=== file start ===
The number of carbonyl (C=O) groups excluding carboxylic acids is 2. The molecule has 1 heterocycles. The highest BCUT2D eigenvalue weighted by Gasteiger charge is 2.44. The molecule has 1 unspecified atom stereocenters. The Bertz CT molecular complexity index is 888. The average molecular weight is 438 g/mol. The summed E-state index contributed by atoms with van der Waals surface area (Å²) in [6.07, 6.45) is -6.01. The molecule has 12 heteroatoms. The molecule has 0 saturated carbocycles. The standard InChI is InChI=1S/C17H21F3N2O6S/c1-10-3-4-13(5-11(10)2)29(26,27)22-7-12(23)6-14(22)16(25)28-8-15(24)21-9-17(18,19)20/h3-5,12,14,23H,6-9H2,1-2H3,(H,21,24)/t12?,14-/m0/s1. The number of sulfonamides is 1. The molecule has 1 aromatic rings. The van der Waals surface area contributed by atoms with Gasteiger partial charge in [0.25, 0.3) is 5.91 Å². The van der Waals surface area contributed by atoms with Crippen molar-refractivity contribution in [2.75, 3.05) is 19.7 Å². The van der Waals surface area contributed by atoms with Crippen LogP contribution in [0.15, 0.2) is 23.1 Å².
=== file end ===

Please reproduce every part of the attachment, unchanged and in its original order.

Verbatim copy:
The number of carbonyl (C=O) groups excluding carboxylic acids is 2. The molecule has 1 heterocycles. The highest BCUT2D eigenvalue weighted by Gasteiger charge is 2.44. The molecule has 1 unspecified atom stereocenters. The Bertz CT molecular complexity index is 888. The average molecular weight is 438 g/mol. The summed E-state index contributed by atoms with van der Waals surface area (Å²) in [6.07, 6.45) is -6.01. The molecule has 12 heteroatoms. The molecule has 0 saturated carbocycles. The standard InChI is InChI=1S/C17H21F3N2O6S/c1-10-3-4-13(5-11(10)2)29(26,27)22-7-12(23)6-14(22)16(25)28-8-15(24)21-9-17(18,19)20/h3-5,12,14,23H,6-9H2,1-2H3,(H,21,24)/t12?,14-/m0/s1. The number of sulfonamides is 1. The molecule has 1 aromatic rings. The van der Waals surface area contributed by atoms with Gasteiger partial charge in [0.25, 0.3) is 5.91 Å². The van der Waals surface area contributed by atoms with Crippen molar-refractivity contribution in [2.75, 3.05) is 19.7 Å². The van der Waals surface area contributed by atoms with Crippen LogP contribution in [0.15, 0.2) is 23.1 Å².